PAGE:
It has been revealed that the Pel-Air Westwind jet that was ditched near Norfolk Island in 2009 was not equipped for RVSM or reduced vertical separation minima  operations and that this significantly degraded the legal flight options available to its pilots on the night of the crash.

This vital consideration is not taken into account in the ATSB final report into the incident, and adds to the case that this inquiry by the ‘independent’ safety investigator is a vindictive travesty that has consciously set out to deceive the public and protect the operator, Pel-Air, which is a wholly owned subsidiary of Regional Express.

The report by the ATSB purports to make a detailed analysis of what it labels as inadequate flight planning and fueling by the crew, but leaves out any analysis of the consequences of the crew having to abide by the legal restrictions that apply to the cruising altitudes of aircraft without an approved RVSM package.

Because of inherent inaccuracies in older generation altimeters that become more apparent above 29,000 feet, the minimum altitude separation in cruise between that height, and in most but not all cases, 39,000 feet, has been 2000 feet for most of the jet age, up until the mid 90s.

With the availability of better altimeters and greatly improved autopilot performance in terms of adhering to preset altitudes, a protocol was phased in by which aircraft with RVSM altimeters and autopilots could adopt a 1000 feet minimum separation at these higher flight levels, which has long applied to lower flight levels.

Pel-Air did not invest in RVSM, but in the oceanic airspace controlled by the Auckland tower through which this particular flight had to pass, the flight levels between 29,000 feet and 39,000 feet are denied to non-RVSM aircraft except in continuous ascent or descent for purposes of exiting that zone.

Going by the Pel-Air operations manual, which is quoted at length in the ATSB report, and in particular at page 30 for the impatient,  the guide to fuel planning required by its pilots on that night included transiting through airspace in which the optimum fuel burn altitudes were denied to them if an honest declaration of non RVSM capability was made to the Auckland tower.

Pel-Air often flies its Westwinds through this airspace, and one assumes, they either descend to flight level 27,000 feet to stay legally separated from the RVSM band, or at 39,000 feet or above, which is right at the limits of plausible sustained flight for the type performing any useful mission.

The ATSB report notes the requirement to descend to 27,000 feet mid way to Norfolk Island as requested by the Auckland tower, and the ABC 4 Corners report reveals that the pilot at that point, was able to climb the jet to 39,000 feet, presumably because he had reduced the fuel uptake at Apia to keep the jets weight at a level where this is possible.

Had he descended the flight to 27,000 feet because he had fully fueled the jet at Apia he would have experienced higher than optimum fuel burn, a point that is discussed, dismissively, in the ATSB report.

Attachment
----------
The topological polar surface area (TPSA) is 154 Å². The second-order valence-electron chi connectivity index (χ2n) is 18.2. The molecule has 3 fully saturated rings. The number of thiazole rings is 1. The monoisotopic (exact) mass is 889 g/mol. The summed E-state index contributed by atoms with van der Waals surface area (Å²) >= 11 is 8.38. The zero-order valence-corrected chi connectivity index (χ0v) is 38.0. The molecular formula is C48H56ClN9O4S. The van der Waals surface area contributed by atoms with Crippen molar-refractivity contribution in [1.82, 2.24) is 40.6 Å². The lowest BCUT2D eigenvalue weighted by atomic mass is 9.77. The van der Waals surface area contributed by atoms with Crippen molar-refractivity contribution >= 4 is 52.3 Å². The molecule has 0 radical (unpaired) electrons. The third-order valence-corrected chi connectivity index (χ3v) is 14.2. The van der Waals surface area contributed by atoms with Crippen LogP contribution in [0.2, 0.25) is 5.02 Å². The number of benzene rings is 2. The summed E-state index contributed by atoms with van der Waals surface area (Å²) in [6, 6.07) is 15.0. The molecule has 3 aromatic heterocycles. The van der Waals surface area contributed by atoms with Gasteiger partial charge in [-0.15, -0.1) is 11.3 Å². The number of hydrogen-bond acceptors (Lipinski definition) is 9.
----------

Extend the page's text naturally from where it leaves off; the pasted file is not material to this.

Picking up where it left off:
But what is not discussed in the report is that Pel-Air expected its pilots to dance around a cruise altitude exclusion zone that seriously impaired the performance of the jet making such a long inter island flight because it hadn’t spend the money needed to keep aerial ambulance equipment at a level of capability that a medical client might have assumed was a given in a modern, well regulated, vigilant, professionally managed system of regulatory oversight.

This is not a criticism of ATSB investigators. It is however a damning reflection on the chief commissioner of the ATSB, and CASA, and by default, the Minister, that such a miserable and disgracefully contrived report should have been released in the form that it has come out.

It is strongly recommended that readers submit themselves to the 18 minutes and 46 seconds of the raw uncut video on the extended interview section of the ABC TV 4 Corners site where the chief commissioner Martin Dolan is grilled by reporter Geoff Thompson,  where he asks why the report focuses on the deficiencies of the pilots, who were carrying out the instructions of the operator, yet never mentions the more than 20 breaches of safety regulations that Pel-Air was found by a CASA audit to be committing at the time of the accident.

Dolan keeps admitting that Pel-Air was in the broader context, as he puts in breach of the rules, yet not, for the specifics of the investigation in breach in any way, at the moment in time six people ended up treading water in the middle of the night in a wild sea because of a massive regulatory and operator failure.

It is an appalling performance by Dolan. It is a disgraceful report by the ATSB. It is profoundly damaging to Australia’s air safety reputation at the all important administrative level, and it is a deliberate attempt to deny the Australian public the information they need to have available to make choices in air services.

What does the Minister, Anthony Albanese, have to say about this? Is it all harmony and light, and nothing to worry about, or is something rotten to the core?  The question has been asked.

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